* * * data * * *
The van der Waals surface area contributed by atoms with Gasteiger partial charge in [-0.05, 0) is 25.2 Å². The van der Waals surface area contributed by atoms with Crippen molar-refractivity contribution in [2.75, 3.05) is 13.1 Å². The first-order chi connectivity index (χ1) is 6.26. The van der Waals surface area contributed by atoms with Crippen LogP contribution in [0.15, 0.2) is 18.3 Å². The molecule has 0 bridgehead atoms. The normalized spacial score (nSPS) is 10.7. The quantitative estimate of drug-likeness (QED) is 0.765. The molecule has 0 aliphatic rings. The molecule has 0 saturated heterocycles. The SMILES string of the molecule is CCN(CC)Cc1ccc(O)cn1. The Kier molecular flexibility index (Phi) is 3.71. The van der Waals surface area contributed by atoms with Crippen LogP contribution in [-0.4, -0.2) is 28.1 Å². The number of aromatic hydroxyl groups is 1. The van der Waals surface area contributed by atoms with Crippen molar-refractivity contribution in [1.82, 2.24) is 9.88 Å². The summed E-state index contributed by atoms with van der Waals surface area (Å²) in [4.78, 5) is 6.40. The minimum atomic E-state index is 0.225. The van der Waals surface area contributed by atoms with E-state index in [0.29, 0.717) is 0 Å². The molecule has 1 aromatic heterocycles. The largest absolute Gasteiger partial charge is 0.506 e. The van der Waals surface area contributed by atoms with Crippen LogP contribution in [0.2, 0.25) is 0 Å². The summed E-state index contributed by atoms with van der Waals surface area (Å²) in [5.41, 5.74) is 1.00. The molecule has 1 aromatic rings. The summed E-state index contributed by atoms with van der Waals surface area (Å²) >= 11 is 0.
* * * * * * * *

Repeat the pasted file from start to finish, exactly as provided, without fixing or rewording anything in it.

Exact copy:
The van der Waals surface area contributed by atoms with Gasteiger partial charge in [-0.05, 0) is 25.2 Å². The van der Waals surface area contributed by atoms with Crippen molar-refractivity contribution in [2.75, 3.05) is 13.1 Å². The first-order chi connectivity index (χ1) is 6.26. The van der Waals surface area contributed by atoms with Crippen LogP contribution in [0.15, 0.2) is 18.3 Å². The molecule has 0 bridgehead atoms. The normalized spacial score (nSPS) is 10.7. The quantitative estimate of drug-likeness (QED) is 0.765. The molecule has 0 aliphatic rings. The molecule has 0 saturated heterocycles. The SMILES string of the molecule is CCN(CC)Cc1ccc(O)cn1. The Kier molecular flexibility index (Phi) is 3.71. The van der Waals surface area contributed by atoms with Crippen LogP contribution in [-0.4, -0.2) is 28.1 Å². The number of aromatic hydroxyl groups is 1. The van der Waals surface area contributed by atoms with Crippen molar-refractivity contribution in [1.82, 2.24) is 9.88 Å². The summed E-state index contributed by atoms with van der Waals surface area (Å²) in [4.78, 5) is 6.40. The minimum atomic E-state index is 0.225. The van der Waals surface area contributed by atoms with E-state index in [0.29, 0.717) is 0 Å². The molecule has 1 aromatic heterocycles. The largest absolute Gasteiger partial charge is 0.506 e. The van der Waals surface area contributed by atoms with Crippen LogP contribution in [0.2, 0.25) is 0 Å². The summed E-state index contributed by atoms with van der Waals surface area (Å²) in [5.41, 5.74) is 1.00. The molecule has 1 aromatic rings. The summed E-state index contributed by atoms with van der Waals surface area (Å²) >= 11 is 0.